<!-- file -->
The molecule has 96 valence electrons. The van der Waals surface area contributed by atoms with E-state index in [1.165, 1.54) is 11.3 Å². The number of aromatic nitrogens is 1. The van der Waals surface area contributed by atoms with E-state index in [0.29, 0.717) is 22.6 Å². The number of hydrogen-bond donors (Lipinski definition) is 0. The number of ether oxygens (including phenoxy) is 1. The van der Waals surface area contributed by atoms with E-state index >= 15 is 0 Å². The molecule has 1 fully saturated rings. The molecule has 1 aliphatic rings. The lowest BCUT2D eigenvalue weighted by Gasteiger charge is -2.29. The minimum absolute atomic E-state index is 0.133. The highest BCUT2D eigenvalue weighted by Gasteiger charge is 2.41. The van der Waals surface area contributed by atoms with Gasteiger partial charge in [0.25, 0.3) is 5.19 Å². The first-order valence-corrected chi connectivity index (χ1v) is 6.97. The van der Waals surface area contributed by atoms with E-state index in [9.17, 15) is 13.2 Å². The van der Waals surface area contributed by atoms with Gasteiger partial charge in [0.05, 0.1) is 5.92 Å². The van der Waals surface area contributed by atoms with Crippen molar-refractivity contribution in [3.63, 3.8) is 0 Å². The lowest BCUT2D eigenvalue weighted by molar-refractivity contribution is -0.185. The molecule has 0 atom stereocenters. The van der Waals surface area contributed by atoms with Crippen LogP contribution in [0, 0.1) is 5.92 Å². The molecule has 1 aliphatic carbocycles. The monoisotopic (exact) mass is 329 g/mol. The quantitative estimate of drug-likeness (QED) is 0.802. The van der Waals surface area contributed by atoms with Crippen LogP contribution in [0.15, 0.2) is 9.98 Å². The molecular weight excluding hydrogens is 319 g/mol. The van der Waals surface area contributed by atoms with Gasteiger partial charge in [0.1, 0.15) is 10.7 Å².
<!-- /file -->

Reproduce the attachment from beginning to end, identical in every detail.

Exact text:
The molecule has 96 valence electrons. The van der Waals surface area contributed by atoms with E-state index in [1.165, 1.54) is 11.3 Å². The number of aromatic nitrogens is 1. The van der Waals surface area contributed by atoms with E-state index in [0.29, 0.717) is 22.6 Å². The number of hydrogen-bond donors (Lipinski definition) is 0. The number of ether oxygens (including phenoxy) is 1. The van der Waals surface area contributed by atoms with E-state index >= 15 is 0 Å². The molecule has 1 fully saturated rings. The molecule has 1 aliphatic rings. The lowest BCUT2D eigenvalue weighted by Gasteiger charge is -2.29. The minimum absolute atomic E-state index is 0.133. The highest BCUT2D eigenvalue weighted by Gasteiger charge is 2.41. The van der Waals surface area contributed by atoms with Gasteiger partial charge in [0.25, 0.3) is 5.19 Å². The first-order valence-corrected chi connectivity index (χ1v) is 6.97. The van der Waals surface area contributed by atoms with E-state index in [9.17, 15) is 13.2 Å². The van der Waals surface area contributed by atoms with Gasteiger partial charge in [0.05, 0.1) is 5.92 Å². The van der Waals surface area contributed by atoms with Crippen molar-refractivity contribution in [3.63, 3.8) is 0 Å². The lowest BCUT2D eigenvalue weighted by molar-refractivity contribution is -0.185. The molecule has 0 atom stereocenters. The van der Waals surface area contributed by atoms with Crippen LogP contribution in [0, 0.1) is 5.92 Å². The molecule has 1 aliphatic carbocycles. The monoisotopic (exact) mass is 329 g/mol. The quantitative estimate of drug-likeness (QED) is 0.802. The van der Waals surface area contributed by atoms with Crippen LogP contribution in [0.15, 0.2) is 9.98 Å². The molecular weight excluding hydrogens is 319 g/mol. The van der Waals surface area contributed by atoms with Gasteiger partial charge in [0.1, 0.15) is 10.7 Å².